Last month, a 12-year-old girl named Savannah wanted to say a few words during her Mormon ward’s monthly Fast and Testimony meeting. She wanted to talk about what God meant to her.
She told the crowd that her “heavenly parents” made her just the way she is. They gave her freckles. They gave her brown eyes.
And they made her gay.
As soon as she says it, there’s a murmur in the crowd. No one really knows what to do. So the “1st Counselor in the Stake Presidency” eventually made the decision for everyone: He shut off Savannah’s microphone and told her to sit down.
In an interview with the podcast I Like to Look for Rainbows, Savannah talked about what happened in that moment.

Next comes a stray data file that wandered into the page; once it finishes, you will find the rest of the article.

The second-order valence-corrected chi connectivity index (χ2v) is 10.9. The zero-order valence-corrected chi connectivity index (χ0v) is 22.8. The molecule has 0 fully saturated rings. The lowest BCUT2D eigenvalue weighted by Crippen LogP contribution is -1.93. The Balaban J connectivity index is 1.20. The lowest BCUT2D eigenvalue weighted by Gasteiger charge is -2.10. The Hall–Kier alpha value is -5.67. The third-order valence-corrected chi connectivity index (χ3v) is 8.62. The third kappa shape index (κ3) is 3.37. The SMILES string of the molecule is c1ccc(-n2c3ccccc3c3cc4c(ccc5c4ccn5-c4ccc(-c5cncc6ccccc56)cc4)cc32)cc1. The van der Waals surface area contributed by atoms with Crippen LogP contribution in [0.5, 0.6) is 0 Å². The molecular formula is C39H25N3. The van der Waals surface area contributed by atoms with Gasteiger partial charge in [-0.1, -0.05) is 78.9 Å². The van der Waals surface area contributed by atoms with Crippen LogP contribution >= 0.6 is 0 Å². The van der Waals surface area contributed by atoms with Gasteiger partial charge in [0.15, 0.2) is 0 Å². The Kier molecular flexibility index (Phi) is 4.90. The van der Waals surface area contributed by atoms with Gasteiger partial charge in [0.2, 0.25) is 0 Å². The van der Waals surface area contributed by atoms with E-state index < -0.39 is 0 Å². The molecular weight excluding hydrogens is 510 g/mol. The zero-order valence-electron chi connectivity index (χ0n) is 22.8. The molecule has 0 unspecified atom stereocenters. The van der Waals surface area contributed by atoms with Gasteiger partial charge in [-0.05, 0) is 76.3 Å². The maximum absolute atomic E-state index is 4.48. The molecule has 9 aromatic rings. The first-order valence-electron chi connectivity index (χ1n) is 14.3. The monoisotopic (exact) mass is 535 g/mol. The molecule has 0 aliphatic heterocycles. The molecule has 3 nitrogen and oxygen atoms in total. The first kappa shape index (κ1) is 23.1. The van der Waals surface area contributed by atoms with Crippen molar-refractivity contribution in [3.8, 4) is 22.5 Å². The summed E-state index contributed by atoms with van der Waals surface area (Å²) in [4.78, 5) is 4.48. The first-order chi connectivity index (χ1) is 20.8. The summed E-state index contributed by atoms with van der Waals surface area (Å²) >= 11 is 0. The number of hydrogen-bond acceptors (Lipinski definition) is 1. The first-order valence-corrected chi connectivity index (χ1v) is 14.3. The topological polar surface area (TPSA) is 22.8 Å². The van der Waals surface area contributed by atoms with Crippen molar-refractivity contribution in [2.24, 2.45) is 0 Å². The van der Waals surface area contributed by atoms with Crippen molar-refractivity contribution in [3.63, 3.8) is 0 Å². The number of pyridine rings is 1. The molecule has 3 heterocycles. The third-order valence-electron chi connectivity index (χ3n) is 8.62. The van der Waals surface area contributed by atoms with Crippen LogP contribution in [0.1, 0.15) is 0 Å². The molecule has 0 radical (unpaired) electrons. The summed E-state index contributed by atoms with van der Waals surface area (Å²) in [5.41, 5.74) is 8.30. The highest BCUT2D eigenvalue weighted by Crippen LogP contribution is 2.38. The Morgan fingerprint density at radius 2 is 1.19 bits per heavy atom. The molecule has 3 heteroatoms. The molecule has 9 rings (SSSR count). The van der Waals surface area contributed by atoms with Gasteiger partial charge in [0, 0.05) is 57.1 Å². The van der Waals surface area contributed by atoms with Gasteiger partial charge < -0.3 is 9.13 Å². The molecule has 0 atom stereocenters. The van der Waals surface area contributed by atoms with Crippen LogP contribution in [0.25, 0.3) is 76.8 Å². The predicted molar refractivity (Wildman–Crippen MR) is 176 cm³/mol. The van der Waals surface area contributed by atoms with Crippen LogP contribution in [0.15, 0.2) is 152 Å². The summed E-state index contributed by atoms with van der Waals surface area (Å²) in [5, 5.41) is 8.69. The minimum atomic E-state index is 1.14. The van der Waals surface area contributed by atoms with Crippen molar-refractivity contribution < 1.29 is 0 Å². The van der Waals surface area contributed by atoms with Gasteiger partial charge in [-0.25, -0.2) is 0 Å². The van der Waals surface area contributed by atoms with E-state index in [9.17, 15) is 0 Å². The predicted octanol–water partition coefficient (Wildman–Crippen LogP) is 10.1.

Jerilyn: Why were you sad?
Savannah: I was sad because I wanted to finish it, and I felt like what I was saying should’ve been heard by everybody else.
Jerilyn: And why were you happy?
Savannah: I was happy because I could finally get out to everyone, and show that gays aren’t weirdos.
What’s surprising to me is that she actually seems to have a lot of positive support among her family and friends, even if LDS officials aren’t fans. Her parents even read through earlier drafts of her speech.
The question is whether she’ll be a voice for change in Mormon culture from the inside or outside as she gets older.
(Edit: This did not occur at a temple, but at a ward meeting. The title has been changed to reflect that.)